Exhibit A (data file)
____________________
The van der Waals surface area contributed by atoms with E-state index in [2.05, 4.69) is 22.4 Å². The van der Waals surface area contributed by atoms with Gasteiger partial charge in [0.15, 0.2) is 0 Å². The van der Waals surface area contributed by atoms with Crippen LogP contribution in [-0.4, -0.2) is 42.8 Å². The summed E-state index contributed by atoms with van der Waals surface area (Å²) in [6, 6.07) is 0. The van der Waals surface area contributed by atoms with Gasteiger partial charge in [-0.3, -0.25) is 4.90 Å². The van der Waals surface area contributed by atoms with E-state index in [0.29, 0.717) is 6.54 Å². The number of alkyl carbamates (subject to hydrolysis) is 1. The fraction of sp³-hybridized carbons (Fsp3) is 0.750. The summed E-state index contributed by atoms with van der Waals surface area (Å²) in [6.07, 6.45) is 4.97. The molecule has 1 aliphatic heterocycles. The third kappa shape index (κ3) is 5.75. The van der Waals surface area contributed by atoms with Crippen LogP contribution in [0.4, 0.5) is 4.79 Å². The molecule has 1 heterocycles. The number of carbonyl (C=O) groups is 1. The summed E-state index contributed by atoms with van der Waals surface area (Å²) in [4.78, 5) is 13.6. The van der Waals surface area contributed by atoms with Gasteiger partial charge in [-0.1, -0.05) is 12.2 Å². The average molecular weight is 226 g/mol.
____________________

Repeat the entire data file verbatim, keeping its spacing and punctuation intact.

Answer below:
The van der Waals surface area contributed by atoms with E-state index in [2.05, 4.69) is 22.4 Å². The van der Waals surface area contributed by atoms with Gasteiger partial charge in [0.15, 0.2) is 0 Å². The van der Waals surface area contributed by atoms with Crippen LogP contribution in [-0.4, -0.2) is 42.8 Å². The summed E-state index contributed by atoms with van der Waals surface area (Å²) in [6, 6.07) is 0. The van der Waals surface area contributed by atoms with Gasteiger partial charge in [-0.3, -0.25) is 4.90 Å². The van der Waals surface area contributed by atoms with E-state index in [0.29, 0.717) is 6.54 Å². The number of alkyl carbamates (subject to hydrolysis) is 1. The fraction of sp³-hybridized carbons (Fsp3) is 0.750. The summed E-state index contributed by atoms with van der Waals surface area (Å²) in [6.07, 6.45) is 4.97. The molecule has 1 aliphatic heterocycles. The third kappa shape index (κ3) is 5.75. The van der Waals surface area contributed by atoms with Crippen LogP contribution in [0.4, 0.5) is 4.79 Å². The molecule has 1 heterocycles. The number of carbonyl (C=O) groups is 1. The summed E-state index contributed by atoms with van der Waals surface area (Å²) in [4.78, 5) is 13.6. The van der Waals surface area contributed by atoms with Gasteiger partial charge in [-0.1, -0.05) is 12.2 Å². The average molecular weight is 226 g/mol.